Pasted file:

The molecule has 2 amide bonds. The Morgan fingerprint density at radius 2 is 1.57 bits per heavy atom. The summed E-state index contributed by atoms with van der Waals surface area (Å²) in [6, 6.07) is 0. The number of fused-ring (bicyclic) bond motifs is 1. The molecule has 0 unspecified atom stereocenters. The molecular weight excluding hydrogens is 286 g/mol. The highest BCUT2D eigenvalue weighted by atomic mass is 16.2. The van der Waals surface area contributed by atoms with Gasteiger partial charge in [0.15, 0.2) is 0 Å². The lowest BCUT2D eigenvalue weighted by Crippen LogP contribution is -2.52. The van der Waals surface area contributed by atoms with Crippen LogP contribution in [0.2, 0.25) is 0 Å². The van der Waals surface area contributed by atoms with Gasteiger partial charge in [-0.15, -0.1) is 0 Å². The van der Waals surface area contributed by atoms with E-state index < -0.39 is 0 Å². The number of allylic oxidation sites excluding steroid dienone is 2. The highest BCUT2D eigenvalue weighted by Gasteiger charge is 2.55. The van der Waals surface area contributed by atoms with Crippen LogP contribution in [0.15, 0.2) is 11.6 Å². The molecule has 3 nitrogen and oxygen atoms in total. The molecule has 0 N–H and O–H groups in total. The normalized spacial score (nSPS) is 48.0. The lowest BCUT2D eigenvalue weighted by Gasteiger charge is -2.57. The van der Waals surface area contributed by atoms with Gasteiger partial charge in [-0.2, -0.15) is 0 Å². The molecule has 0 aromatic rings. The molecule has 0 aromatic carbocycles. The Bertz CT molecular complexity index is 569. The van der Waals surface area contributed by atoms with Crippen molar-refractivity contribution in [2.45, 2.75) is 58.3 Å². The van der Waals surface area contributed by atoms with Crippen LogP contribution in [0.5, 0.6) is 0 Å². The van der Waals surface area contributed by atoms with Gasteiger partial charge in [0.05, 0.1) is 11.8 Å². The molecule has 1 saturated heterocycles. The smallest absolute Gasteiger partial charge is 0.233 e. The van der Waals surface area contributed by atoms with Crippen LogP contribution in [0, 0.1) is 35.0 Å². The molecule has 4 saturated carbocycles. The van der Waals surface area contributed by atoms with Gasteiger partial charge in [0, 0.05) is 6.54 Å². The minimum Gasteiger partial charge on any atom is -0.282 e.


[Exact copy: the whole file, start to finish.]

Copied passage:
The molecule has 2 amide bonds. The Morgan fingerprint density at radius 2 is 1.57 bits per heavy atom. The summed E-state index contributed by atoms with van der Waals surface area (Å²) in [6, 6.07) is 0. The number of fused-ring (bicyclic) bond motifs is 1. The molecule has 0 unspecified atom stereocenters. The molecular weight excluding hydrogens is 286 g/mol. The highest BCUT2D eigenvalue weighted by atomic mass is 16.2. The van der Waals surface area contributed by atoms with Gasteiger partial charge in [0.15, 0.2) is 0 Å². The lowest BCUT2D eigenvalue weighted by Crippen LogP contribution is -2.52. The van der Waals surface area contributed by atoms with Crippen LogP contribution in [0.2, 0.25) is 0 Å². The van der Waals surface area contributed by atoms with Gasteiger partial charge in [-0.15, -0.1) is 0 Å². The van der Waals surface area contributed by atoms with E-state index < -0.39 is 0 Å². The number of allylic oxidation sites excluding steroid dienone is 2. The highest BCUT2D eigenvalue weighted by Gasteiger charge is 2.55. The van der Waals surface area contributed by atoms with Crippen LogP contribution in [0.15, 0.2) is 11.6 Å². The molecule has 3 nitrogen and oxygen atoms in total. The molecule has 0 N–H and O–H groups in total. The normalized spacial score (nSPS) is 48.0. The lowest BCUT2D eigenvalue weighted by Gasteiger charge is -2.57. The van der Waals surface area contributed by atoms with Gasteiger partial charge in [-0.2, -0.15) is 0 Å². The molecule has 0 aromatic rings. The molecule has 0 aromatic carbocycles. The Bertz CT molecular complexity index is 569. The van der Waals surface area contributed by atoms with Crippen molar-refractivity contribution in [2.45, 2.75) is 58.3 Å². The van der Waals surface area contributed by atoms with Crippen LogP contribution in [0.5, 0.6) is 0 Å². The van der Waals surface area contributed by atoms with Gasteiger partial charge in [0.05, 0.1) is 11.8 Å². The molecule has 1 saturated heterocycles. The smallest absolute Gasteiger partial charge is 0.233 e. The van der Waals surface area contributed by atoms with Crippen LogP contribution in [0, 0.1) is 35.0 Å². The molecule has 4 saturated carbocycles. The van der Waals surface area contributed by atoms with Gasteiger partial charge in [0, 0.05) is 6.54 Å². The minimum Gasteiger partial charge on any atom is -0.282 e.